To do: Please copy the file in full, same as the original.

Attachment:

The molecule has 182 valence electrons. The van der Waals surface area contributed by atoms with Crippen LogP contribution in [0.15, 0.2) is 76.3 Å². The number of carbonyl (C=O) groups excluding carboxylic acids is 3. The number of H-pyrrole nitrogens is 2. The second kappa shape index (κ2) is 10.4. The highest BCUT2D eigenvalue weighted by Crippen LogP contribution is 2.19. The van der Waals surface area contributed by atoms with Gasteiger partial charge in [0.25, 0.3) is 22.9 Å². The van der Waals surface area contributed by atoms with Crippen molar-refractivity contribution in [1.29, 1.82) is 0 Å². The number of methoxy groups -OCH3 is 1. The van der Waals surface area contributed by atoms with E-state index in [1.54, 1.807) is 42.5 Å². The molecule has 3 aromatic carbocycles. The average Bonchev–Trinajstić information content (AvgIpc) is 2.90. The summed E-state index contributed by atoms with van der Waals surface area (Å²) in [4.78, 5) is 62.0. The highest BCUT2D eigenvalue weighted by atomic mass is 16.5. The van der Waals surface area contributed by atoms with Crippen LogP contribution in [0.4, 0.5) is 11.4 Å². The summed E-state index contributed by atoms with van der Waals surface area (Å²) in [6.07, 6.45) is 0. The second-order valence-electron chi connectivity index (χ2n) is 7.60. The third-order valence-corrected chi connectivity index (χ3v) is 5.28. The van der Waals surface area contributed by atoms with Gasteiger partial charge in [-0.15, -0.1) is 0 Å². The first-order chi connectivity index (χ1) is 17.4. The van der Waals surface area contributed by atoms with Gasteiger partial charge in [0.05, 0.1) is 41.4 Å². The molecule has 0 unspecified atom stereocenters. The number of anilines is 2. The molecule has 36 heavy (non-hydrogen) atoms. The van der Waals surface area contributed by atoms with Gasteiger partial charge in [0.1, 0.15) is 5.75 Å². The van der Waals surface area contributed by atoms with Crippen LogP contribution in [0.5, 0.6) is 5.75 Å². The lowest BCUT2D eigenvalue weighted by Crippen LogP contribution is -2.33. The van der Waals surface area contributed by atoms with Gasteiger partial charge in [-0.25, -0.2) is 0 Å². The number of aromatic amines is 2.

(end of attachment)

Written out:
The molecule has 182 valence electrons. The van der Waals surface area contributed by atoms with Crippen LogP contribution in [0.15, 0.2) is 76.3 Å². The number of carbonyl (C=O) groups excluding carboxylic acids is 3. The number of H-pyrrole nitrogens is 2. The second kappa shape index (κ2) is 10.4. The highest BCUT2D eigenvalue weighted by Crippen LogP contribution is 2.19. The van der Waals surface area contributed by atoms with Gasteiger partial charge in [0.25, 0.3) is 22.9 Å². The van der Waals surface area contributed by atoms with Crippen molar-refractivity contribution in [1.29, 1.82) is 0 Å². The number of methoxy groups -OCH3 is 1. The van der Waals surface area contributed by atoms with E-state index in [1.54, 1.807) is 42.5 Å². The molecule has 3 aromatic carbocycles. The average Bonchev–Trinajstić information content (AvgIpc) is 2.90. The summed E-state index contributed by atoms with van der Waals surface area (Å²) in [4.78, 5) is 62.0. The highest BCUT2D eigenvalue weighted by atomic mass is 16.5. The van der Waals surface area contributed by atoms with Crippen LogP contribution in [0.4, 0.5) is 11.4 Å². The summed E-state index contributed by atoms with van der Waals surface area (Å²) in [6.07, 6.45) is 0. The second-order valence-electron chi connectivity index (χ2n) is 7.60. The third-order valence-corrected chi connectivity index (χ3v) is 5.28. The van der Waals surface area contributed by atoms with Gasteiger partial charge in [-0.15, -0.1) is 0 Å². The first-order chi connectivity index (χ1) is 17.4. The van der Waals surface area contributed by atoms with Gasteiger partial charge in [0.05, 0.1) is 41.4 Å². The molecule has 0 unspecified atom stereocenters. The number of anilines is 2. The molecule has 36 heavy (non-hydrogen) atoms. The van der Waals surface area contributed by atoms with Gasteiger partial charge in [0.1, 0.15) is 5.75 Å². The van der Waals surface area contributed by atoms with Crippen LogP contribution in [0.5, 0.6) is 5.75 Å². The lowest BCUT2D eigenvalue weighted by Crippen LogP contribution is -2.33. The van der Waals surface area contributed by atoms with Gasteiger partial charge in [-0.25, -0.2) is 0 Å². The number of aromatic amines is 2.